• Type 1 - failure to fire
    • Type 2 - failure to eject
    • Type 3 - Some call this a feed-way stoppage and we practice it as a double-feed
  • Delivering a failure response - two shots center of mass, one shot to the head
  • Delivering a non-standard response - multiple shots (more than two) center of mass and an optional shot to the head
We went through about 230 rounds today out of our weekly expectation of 1,350. The ammo package for class is 1,100 rounds of ball for the square range and 250 rounds of frangible for use in the simulators.

All of these exercises were done with the expectation that they were review for us and to let us warm up for what the rest of the week will bring. Having been through a 499 class before I know there's a lot that will be delivered during the remaining four days of this class.

The biggest issue I run into is maintenance of my 1911 during the class. It's dry enough and dusty enough that dust gets everywhere. This is especially true when inserting those magazines back into the well after retrieving them from the ground after a speed reload or dropping to prone on the sand and pebble ground. Lubrication helps keeps parts moving but more lube attracts more dust. I can definitely sense the slide slowing down by the end of the day and past experience tells me to clean the gun daily to be able to get through the next day. I only really think about this at Gunsite. When I'm shooting in Louisiana I can go seemingly forever without ever being concerned with the slide slowing down.

The other issue is protecting my hands. I wrap some Nexcare Waterproof tape around my thumb because it will inevitably get cut up from the slide after 500 rounds or so. I also place some Moleskin Plus in the palm of my hand. My palm can only take so much pounding from gripping the gun before it becomes an issue. I never notice any of these issues when I shoot fewer than about 250 rounds but when doing the intense, repetitive training through 1,300 rounds it becomes quite noticeable.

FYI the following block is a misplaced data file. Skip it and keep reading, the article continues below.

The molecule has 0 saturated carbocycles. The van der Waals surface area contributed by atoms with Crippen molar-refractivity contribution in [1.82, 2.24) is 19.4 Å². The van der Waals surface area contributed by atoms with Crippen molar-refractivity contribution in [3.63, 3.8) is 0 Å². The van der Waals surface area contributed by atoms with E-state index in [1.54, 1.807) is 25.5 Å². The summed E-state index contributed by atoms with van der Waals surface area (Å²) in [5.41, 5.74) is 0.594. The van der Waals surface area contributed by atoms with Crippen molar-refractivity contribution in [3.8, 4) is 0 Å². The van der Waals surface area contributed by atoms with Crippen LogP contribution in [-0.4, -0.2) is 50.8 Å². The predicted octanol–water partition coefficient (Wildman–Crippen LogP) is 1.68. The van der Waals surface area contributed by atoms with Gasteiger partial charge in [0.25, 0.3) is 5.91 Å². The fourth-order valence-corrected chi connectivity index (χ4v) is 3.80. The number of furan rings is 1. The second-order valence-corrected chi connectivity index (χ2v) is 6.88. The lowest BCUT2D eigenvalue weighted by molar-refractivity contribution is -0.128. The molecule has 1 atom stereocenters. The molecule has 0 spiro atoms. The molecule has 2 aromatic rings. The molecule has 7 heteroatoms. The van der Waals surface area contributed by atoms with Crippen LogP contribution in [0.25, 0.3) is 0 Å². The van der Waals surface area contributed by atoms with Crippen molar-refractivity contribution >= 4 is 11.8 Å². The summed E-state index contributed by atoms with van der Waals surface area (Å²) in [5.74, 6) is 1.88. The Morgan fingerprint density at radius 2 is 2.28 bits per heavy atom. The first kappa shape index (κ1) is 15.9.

I'm looking forward to the week with an eager anticipation as well as a certain level of intimidation. I have to keep my body and mind fully engaged just to meet the minimal standards I've set for myself.

I keep going back to Gunsite in order to drill the techniques into my head and to, hopefully, maintain a minimal level of competency with my pistol. So far, I have over 300 hours of training at Gunsite in addition to training from others.

I know other people who don't want any training. I hear them say they've been shooting their entire lives and don't need anyone to show them the proper method of getting a sight picture or pressing the trigger. That is certainly their right.

I, however, happen to believe that the responsible armed-citizen has had training and would welcome input from those with more experience in order to be more effective with their pistol.

I'm in Gunsite's Advanced Pistol class with other students who have taken many of the same courses as I. Some of us are very proficient and some of us need a bit of help. Sometimes, it is the same person who is both proficient and needs help and I'm glad to be among those willing to invest in their pistol craft.

I know that each of us in this class will come out at the end of the week better enabled than the first day and that can only be good.